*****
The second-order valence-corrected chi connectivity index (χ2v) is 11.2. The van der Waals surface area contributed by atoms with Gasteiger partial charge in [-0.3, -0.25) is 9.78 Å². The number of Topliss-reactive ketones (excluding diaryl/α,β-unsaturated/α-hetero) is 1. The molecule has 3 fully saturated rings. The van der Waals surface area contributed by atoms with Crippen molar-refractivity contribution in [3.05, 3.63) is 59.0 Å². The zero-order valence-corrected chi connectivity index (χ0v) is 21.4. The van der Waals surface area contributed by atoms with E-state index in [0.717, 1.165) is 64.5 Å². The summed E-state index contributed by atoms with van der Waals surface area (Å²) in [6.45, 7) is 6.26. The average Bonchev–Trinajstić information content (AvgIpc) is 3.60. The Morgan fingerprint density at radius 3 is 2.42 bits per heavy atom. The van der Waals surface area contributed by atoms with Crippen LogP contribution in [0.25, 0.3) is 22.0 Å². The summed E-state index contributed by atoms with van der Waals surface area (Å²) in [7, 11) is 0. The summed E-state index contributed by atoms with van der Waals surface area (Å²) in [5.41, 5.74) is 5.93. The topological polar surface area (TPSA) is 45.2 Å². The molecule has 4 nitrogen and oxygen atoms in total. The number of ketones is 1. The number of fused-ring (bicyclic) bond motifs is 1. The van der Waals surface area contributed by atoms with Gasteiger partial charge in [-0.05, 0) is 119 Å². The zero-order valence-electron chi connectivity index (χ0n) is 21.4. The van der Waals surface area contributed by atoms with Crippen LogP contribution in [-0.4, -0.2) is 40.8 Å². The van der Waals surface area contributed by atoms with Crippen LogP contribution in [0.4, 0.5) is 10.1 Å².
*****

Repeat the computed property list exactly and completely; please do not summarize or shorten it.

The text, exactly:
The second-order valence-corrected chi connectivity index (χ2v) is 11.2. The van der Waals surface area contributed by atoms with Gasteiger partial charge in [-0.3, -0.25) is 9.78 Å². The number of Topliss-reactive ketones (excluding diaryl/α,β-unsaturated/α-hetero) is 1. The molecule has 3 fully saturated rings. The van der Waals surface area contributed by atoms with Crippen molar-refractivity contribution in [3.05, 3.63) is 59.0 Å². The zero-order valence-corrected chi connectivity index (χ0v) is 21.4. The van der Waals surface area contributed by atoms with E-state index in [0.717, 1.165) is 64.5 Å². The summed E-state index contributed by atoms with van der Waals surface area (Å²) in [6.45, 7) is 6.26. The average Bonchev–Trinajstić information content (AvgIpc) is 3.60. The Morgan fingerprint density at radius 3 is 2.42 bits per heavy atom. The van der Waals surface area contributed by atoms with Crippen LogP contribution in [0.25, 0.3) is 22.0 Å². The summed E-state index contributed by atoms with van der Waals surface area (Å²) in [7, 11) is 0. The summed E-state index contributed by atoms with van der Waals surface area (Å²) in [5.41, 5.74) is 5.93. The topological polar surface area (TPSA) is 45.2 Å². The molecule has 4 nitrogen and oxygen atoms in total. The number of ketones is 1. The number of fused-ring (bicyclic) bond motifs is 1. The van der Waals surface area contributed by atoms with Gasteiger partial charge in [-0.05, 0) is 119 Å². The zero-order valence-electron chi connectivity index (χ0n) is 21.4. The van der Waals surface area contributed by atoms with Crippen LogP contribution in [-0.4, -0.2) is 40.8 Å². The van der Waals surface area contributed by atoms with Crippen LogP contribution in [0.4, 0.5) is 10.1 Å².